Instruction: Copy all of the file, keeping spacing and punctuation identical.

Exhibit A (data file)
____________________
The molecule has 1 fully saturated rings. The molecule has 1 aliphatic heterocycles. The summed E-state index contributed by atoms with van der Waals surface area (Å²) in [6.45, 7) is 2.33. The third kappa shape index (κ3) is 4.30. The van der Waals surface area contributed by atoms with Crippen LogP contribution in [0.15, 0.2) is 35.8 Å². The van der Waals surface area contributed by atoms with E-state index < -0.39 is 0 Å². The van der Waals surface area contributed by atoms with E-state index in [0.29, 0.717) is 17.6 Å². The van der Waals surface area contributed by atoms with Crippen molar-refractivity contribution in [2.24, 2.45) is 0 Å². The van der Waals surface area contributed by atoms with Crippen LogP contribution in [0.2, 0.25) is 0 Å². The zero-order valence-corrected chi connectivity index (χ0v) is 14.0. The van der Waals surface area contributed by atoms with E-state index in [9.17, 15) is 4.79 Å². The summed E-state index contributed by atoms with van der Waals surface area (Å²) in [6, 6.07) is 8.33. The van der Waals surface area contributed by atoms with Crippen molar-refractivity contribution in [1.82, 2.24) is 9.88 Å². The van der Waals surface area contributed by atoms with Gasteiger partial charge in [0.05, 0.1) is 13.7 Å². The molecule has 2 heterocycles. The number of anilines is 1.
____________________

The molecule has 1 fully saturated rings. The molecule has 1 aliphatic heterocycles. The summed E-state index contributed by atoms with van der Waals surface area (Å²) in [6.45, 7) is 2.33. The third kappa shape index (κ3) is 4.30. The van der Waals surface area contributed by atoms with Crippen LogP contribution in [0.15, 0.2) is 35.8 Å². The van der Waals surface area contributed by atoms with E-state index < -0.39 is 0 Å². The van der Waals surface area contributed by atoms with E-state index in [0.29, 0.717) is 17.6 Å². The van der Waals surface area contributed by atoms with Crippen molar-refractivity contribution in [2.24, 2.45) is 0 Å². The van der Waals surface area contributed by atoms with Crippen LogP contribution in [0.2, 0.25) is 0 Å². The zero-order valence-corrected chi connectivity index (χ0v) is 14.0. The van der Waals surface area contributed by atoms with E-state index in [9.17, 15) is 4.79 Å². The summed E-state index contributed by atoms with van der Waals surface area (Å²) in [6, 6.07) is 8.33. The van der Waals surface area contributed by atoms with Crippen molar-refractivity contribution in [1.82, 2.24) is 9.88 Å². The van der Waals surface area contributed by atoms with Gasteiger partial charge in [0.05, 0.1) is 13.7 Å². The molecule has 2 heterocycles. The number of anilines is 1.